April was, and the first part of May will be, marked by the consumption of the last two winter squashes. Then the asparagus and rhubarb takes over.

This year our best keepers are scarlet kabochas, with bright orange skins and flesh. They stored beautifully, keeping solid long after the buttercups and butternuts got age spots and wrinkles. Late winter and spring seem to me to be the squash-eating time of year, even though they crop up in grocery stores in September.

September is when we have green beans, corn, tomatoes, zucchini and summer squash. I don’t even want to think about winter squash for another two months, or root vegetables either. Besides, in December and January we have Brussels sprouts, leeks, and cabbage to think about. Our household is not synchronized with commerce’s clock.

For two people and only the occasional third, or more, one squash can be quite an assignment. Fortunately, we really like the stuff and it is susceptible to lots of kinds of cookery: chunks lightly coated in olive oil and roasted at a high oven temperature, or cut small and pan roasted. It is good steamed and mashed with butter and brown sugar. I love it mixed with corn and have been exploring it combined with black beans for a taco and enchilada filling.

In soup, winter squash is sublime. It obligingly freezes well for thawing and heating for lunch on chilly June days when cold ocean breezes remind islanders that summer most definitely isn’t here yet.

I had squash soup for the first time probably in the late 1970s among vegetarian back-to-the-land types. It was merely cooked, pureed squash, with milk added, cooked slowly for several hours and seasoned with salt and pepper. That was all, but what a revelation.

My first gander into squash soup making was adding broth and milk to a bit of leftover squash casserole that had corn, onions and peppers in it, seasoned with garlic, cumin, coriander and chili powder.

That was followed by the discovery of a curried squash apple soup in a newsletter published by Southport islander Karyl Bannister. That soup was so wonderful that I began thinking of winter squash more often as a soup ingredient than as a winter vegetable side dish.

The generations of the squash soup family we make at our house now show a multitude of variations with descendants in both the squash and milk and the squash and broth sides. In both branches are Asian curries, Mexican and Caribbean seasonings, and herbed versions. Lately I have fantasized about Moroccan seasonings and wondering how squash would work with leftover couscous or rice in it and maybe chickpeas. I haven’t even begun to add meat, though a friend served up a fabulous lightly curried squash soup with tiny smoked Maine shrimp, which I thought was very fine.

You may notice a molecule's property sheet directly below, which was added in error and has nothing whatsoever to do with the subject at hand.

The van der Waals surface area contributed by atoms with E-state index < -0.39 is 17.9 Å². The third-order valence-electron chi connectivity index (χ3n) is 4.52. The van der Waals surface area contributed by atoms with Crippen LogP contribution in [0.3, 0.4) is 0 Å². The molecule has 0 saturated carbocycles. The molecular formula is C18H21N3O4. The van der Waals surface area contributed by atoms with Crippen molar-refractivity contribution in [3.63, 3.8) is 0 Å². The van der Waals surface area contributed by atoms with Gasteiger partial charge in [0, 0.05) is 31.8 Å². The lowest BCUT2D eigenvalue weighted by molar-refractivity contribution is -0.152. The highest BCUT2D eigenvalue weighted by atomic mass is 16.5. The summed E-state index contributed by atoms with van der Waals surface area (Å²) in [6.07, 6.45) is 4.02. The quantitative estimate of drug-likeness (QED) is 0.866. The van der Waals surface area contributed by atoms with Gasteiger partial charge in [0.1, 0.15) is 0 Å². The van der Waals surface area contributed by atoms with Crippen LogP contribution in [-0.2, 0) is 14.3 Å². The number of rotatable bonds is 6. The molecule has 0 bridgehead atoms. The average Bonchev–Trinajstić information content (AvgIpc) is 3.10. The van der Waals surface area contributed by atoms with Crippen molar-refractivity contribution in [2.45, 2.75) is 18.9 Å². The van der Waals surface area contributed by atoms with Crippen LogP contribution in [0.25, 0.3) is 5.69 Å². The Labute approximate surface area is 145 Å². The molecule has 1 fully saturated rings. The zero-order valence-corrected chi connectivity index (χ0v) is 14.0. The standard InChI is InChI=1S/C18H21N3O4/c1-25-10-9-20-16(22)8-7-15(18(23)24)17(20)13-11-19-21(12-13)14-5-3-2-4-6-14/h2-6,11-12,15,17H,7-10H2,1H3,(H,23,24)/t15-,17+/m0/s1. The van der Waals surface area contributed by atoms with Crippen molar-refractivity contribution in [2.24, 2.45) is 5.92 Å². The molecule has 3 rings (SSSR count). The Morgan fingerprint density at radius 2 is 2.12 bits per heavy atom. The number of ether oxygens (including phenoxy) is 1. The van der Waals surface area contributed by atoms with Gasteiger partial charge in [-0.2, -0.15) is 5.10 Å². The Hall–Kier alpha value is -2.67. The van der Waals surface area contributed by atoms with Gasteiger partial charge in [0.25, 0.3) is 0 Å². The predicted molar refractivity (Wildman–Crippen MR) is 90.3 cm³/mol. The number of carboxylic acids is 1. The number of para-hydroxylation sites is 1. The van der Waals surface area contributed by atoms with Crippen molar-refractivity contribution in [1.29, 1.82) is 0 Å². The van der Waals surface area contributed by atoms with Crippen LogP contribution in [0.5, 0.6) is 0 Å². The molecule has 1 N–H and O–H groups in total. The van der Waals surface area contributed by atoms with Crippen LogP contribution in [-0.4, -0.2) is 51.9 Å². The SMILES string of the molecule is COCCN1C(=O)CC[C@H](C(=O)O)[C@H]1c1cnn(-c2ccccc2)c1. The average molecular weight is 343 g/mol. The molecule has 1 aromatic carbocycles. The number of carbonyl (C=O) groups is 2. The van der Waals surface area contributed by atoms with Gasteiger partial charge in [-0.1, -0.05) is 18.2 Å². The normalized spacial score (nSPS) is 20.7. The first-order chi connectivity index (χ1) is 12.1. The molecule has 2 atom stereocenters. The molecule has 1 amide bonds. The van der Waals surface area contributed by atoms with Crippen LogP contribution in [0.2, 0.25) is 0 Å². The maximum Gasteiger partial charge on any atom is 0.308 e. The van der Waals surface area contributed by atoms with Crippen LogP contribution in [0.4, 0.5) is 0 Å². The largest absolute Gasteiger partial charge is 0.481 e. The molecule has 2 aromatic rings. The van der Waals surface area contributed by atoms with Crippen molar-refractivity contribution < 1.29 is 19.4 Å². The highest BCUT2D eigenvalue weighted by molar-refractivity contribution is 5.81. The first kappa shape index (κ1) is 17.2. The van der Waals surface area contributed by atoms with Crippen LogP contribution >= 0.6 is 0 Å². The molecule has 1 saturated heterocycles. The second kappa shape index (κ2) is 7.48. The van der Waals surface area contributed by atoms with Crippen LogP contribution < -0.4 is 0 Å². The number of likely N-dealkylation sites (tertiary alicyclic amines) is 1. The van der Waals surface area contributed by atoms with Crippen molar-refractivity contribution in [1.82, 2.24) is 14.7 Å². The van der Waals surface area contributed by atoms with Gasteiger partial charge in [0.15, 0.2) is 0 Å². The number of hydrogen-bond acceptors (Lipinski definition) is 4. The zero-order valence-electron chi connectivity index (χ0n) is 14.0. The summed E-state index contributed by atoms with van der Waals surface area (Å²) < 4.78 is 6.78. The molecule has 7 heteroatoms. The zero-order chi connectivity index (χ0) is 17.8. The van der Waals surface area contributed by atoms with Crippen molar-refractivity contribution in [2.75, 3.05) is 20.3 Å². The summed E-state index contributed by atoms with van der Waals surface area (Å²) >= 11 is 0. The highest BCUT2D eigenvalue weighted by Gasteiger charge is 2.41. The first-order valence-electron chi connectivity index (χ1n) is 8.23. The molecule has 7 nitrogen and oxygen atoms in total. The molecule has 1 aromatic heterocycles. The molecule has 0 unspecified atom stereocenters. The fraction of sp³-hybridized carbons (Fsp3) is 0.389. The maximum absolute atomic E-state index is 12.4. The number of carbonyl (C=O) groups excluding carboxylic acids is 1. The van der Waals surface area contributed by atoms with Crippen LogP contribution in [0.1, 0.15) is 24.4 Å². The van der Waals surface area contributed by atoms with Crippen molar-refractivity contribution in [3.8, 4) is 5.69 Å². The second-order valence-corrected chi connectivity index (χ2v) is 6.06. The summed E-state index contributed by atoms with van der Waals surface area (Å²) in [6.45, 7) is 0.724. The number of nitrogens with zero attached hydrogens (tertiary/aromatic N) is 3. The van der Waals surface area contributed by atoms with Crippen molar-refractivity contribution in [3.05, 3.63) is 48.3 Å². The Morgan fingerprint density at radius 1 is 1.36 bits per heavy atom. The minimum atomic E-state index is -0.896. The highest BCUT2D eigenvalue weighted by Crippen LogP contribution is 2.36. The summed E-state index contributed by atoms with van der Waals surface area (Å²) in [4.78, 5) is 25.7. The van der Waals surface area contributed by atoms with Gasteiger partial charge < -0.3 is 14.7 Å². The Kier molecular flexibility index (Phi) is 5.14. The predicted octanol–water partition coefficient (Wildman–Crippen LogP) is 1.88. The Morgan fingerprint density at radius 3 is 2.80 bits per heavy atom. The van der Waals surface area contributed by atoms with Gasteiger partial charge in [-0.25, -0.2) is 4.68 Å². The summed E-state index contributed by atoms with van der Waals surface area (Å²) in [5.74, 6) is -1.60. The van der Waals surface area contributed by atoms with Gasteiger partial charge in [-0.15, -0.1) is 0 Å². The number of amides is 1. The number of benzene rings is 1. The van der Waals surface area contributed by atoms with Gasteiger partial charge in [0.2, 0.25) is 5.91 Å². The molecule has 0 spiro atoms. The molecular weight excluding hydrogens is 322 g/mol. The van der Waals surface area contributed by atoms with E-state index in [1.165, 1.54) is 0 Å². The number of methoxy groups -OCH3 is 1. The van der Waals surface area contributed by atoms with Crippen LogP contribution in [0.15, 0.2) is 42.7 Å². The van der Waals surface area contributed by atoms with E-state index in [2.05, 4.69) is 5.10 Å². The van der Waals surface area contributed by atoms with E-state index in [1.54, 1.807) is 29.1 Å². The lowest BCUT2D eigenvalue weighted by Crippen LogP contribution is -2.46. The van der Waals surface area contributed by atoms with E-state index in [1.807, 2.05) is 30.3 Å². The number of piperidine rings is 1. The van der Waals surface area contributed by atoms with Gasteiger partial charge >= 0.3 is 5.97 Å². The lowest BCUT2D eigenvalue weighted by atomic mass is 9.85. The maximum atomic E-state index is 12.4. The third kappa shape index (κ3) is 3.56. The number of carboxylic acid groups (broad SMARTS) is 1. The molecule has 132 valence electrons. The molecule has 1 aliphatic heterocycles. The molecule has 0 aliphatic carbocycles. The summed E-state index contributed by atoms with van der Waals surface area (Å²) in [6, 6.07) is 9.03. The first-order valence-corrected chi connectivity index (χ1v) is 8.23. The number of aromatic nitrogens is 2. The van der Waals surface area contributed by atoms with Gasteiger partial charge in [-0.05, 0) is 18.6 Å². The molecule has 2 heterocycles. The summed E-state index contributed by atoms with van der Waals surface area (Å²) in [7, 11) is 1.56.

Usually, but not always, I base the soup on leftover cooked squash. When I find moldy spots on stored squash it is nearly always turned immediately into squash soup base, that is, cooked with sautéed onions and garlic added to it. Sometimes I freeze that, but more often I proceed to soup and freeze any excess for a fast meal or two later.

When I am ready to assemble a soup, I figure out what vegetables will go into it and put those in, often leftovers themselves. If I do the squash-apple one, then I cut up raw apple and stew it with squash and broth until the apples are soft. Then I add milk and/or broth. Then come the seasonings.

Just think of the variations possible merely with milk! There is good old plain milk. There is the time-honored island habit of using evaporated milk instead of cream. There is half-and-half and cream, light, medium or heavy. No milk? How about sour cream thinned with broth? Or a chunk of cream cheese dissolved in it? Or yogurt? I’ve never used them myself, but there are various lactose free and soymilk sorts.

Then this winter, we had the good fortune to realize that coconut milk worked perfectly well and a new kind of squash soup was born at our house. I suppose this was not a unique discovery; surely some other someone somewhere thought of this too, though we felt like we had discovered jewels in the backyard.

Here is how to make the three current favorite squash soup variations: “Three Sister Soup,” “Thai Squash Soup,” and “Curried Squash and Apple.” These are extremely elastic recipes, merely guidelines for assembling ingredients together to make an agreeable whole that can be slightly different each time you make it.

“Three Sister Soup,” named for the squash, beans and corn of Native Nations, starts with a pile of cooked orange winter squash to which you add sautéed onion and garlic (or you can add the squash to them). Then stir in cooked beans, like kidney beans, great northerns, jacob’s cattle or any cooked bean you like, and whole kernel corn, fresh, frozen or canned. Thin it out with chicken or vegetable broth to the consistency you prefer, season with salt and pepper, and your choices of cumin, chili powder and coriander.

“Thai Squash Soup,” the recent addition to our line-up, is made by combining sautéed onions, garlic and a bit of finely minced fresh ginger, with cooked squash, thinning it out with coconut milk, and adding one of the several sorts of Thai curry pastes to taste. Fresh scallions and cilantro added at the very last minute is lovely. This soup would benefit from the addition of little Maine shrimp or perhaps scallops or chicken.

“Curried Squash Apple” is best made with more squash than apple, and you can start out as usual with sautéed onions, then drop in the uncooked squash, a couple apples, and sprinkle them over with curry powder while they cook. Or start with cooked squash. When everything is soft, add chicken or vegetable broth, and mash or puree the whole, and tinker with the seasonings until they are right for you. This is good with cream or a bit of sour cream added at the very last, or added earlier but never allowed to boil.

See? You can do this, too.

Sandy Oliver cooks and writes on Islesboro.